Dell, Starbucks: Crowdsourcing ideas

Posted on April 21, 2008 
Filed Under Crowdsourcing, Social Media

Jeff Jarvis looks at Dell and Starbucks in setting up brainstorm forums to solicit ideas from customers. (via Guardian)

“When Starbucks CEO Howard Schultz returned to his company to put it back on track – as Dell had done a year before – the two chiefs compared notes. Now the coffee empire has opened its version of Dell’s IdeaStorm at MyStarbucksIdea

“The Starbucks discussion is fascinating. Various caffeinated customers in a hurry suggested that they could encode their standing orders and credit on to cards so they could wave them like London’s tube/bus Oyster cards upon entering, putting their order in and charging them automatically, which would allow them to skip (and shorten) the line. Others suggested separate lines for simple orders of brewed coffee. What the customers were really telling the company was that the length of its lines is a problem. But note well that they didn’t complain about this. Instead, they came up with solutions. It’s a sign of the gift economy online. Customers are willing to help. They want to be partners.

“The top suggestion at MyStarbucksIdea as I write this – with 53,000 votes and 600 comments – is loftier: to bring cafe society to the cafes. “Use the power of media and wireless new media in particular to foster a sense of conversation about the arts, current events, etc,” one customer proposed. An enthused commenter responded: “Great conversation will also renew the image of Starbucks as being not only a coffee community but also a global community where humanist ideas and great artists, writers, comedians etc could also attract a lot of people and turn Starbucks into a cultural, humanist hub!” Sounds like the Guardian, with extra froth.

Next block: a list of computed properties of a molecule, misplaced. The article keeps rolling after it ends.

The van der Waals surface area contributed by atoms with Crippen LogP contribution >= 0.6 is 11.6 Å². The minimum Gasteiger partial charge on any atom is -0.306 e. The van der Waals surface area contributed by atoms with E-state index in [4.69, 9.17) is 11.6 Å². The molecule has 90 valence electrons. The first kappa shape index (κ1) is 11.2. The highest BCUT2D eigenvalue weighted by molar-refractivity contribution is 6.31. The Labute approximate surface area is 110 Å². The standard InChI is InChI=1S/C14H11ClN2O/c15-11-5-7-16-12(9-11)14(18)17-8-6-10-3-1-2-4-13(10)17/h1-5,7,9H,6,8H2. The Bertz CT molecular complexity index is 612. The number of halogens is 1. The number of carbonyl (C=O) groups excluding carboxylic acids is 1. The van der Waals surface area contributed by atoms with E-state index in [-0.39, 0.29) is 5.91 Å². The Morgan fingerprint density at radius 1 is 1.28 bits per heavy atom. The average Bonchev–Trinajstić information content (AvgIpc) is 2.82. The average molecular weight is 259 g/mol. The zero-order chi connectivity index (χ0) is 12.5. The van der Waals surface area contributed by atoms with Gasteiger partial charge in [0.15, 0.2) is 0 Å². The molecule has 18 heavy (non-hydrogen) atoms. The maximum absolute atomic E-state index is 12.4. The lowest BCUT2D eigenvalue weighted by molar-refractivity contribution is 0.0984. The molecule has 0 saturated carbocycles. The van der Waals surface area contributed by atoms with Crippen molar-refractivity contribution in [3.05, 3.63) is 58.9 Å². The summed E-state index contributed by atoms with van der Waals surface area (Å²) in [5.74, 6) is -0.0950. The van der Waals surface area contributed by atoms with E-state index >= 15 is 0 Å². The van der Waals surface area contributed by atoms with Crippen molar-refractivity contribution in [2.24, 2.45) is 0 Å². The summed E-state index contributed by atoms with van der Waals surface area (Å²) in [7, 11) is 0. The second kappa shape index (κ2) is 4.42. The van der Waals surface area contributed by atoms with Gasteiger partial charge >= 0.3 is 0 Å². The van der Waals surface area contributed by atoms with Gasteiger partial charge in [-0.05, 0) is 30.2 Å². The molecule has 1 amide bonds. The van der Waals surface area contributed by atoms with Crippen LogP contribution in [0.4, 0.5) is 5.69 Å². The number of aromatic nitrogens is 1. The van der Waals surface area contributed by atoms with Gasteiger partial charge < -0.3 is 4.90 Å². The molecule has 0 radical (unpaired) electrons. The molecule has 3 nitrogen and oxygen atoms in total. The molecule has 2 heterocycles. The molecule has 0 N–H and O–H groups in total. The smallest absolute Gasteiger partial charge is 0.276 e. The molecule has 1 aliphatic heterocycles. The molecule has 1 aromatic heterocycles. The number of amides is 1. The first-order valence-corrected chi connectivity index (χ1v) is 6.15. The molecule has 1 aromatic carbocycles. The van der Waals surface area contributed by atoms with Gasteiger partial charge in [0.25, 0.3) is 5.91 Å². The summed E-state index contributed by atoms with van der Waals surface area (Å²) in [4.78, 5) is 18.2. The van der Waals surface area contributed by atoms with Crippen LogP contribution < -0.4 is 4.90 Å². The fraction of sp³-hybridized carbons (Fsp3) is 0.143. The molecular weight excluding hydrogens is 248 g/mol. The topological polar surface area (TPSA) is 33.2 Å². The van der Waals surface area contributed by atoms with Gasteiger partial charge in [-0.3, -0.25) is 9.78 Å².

“I would love to see this platform for mutual engagement also taken to government. I’m not suggesting we transform parliament into an online forum. But why shouldn’t constituents share their good ideas and use the organising power of the internet to gather movements around them? When I blogged this thought, Salesforce’s Benioff chimed in, calling it a ‘killer idea’ but cautioning: ‘Salesforce Ideas is a democracy, as the saying goes, red in tooth and claw. But you have to invest in a conversation – it’s not going to work unless there’s a real back-and-forth.’

“The prime minister’s office, working with MySociety, has made a start on such a digital democracy at, where citizens have submitted more than 29,000 petitions since 2006 (half rejected as duplicates or for legal and other issues), drawing signatures from about four million people.

“But the real question for companies and institutions is how willing they are to let their constituents into the process of doing their jobs. Can customers help design products? Can citizens write legislation? Can readers suggest stories newspapers should cover?”


Links: Jeremiah Owyang | Elisabeth Gillespie | Muhammad Saleem.


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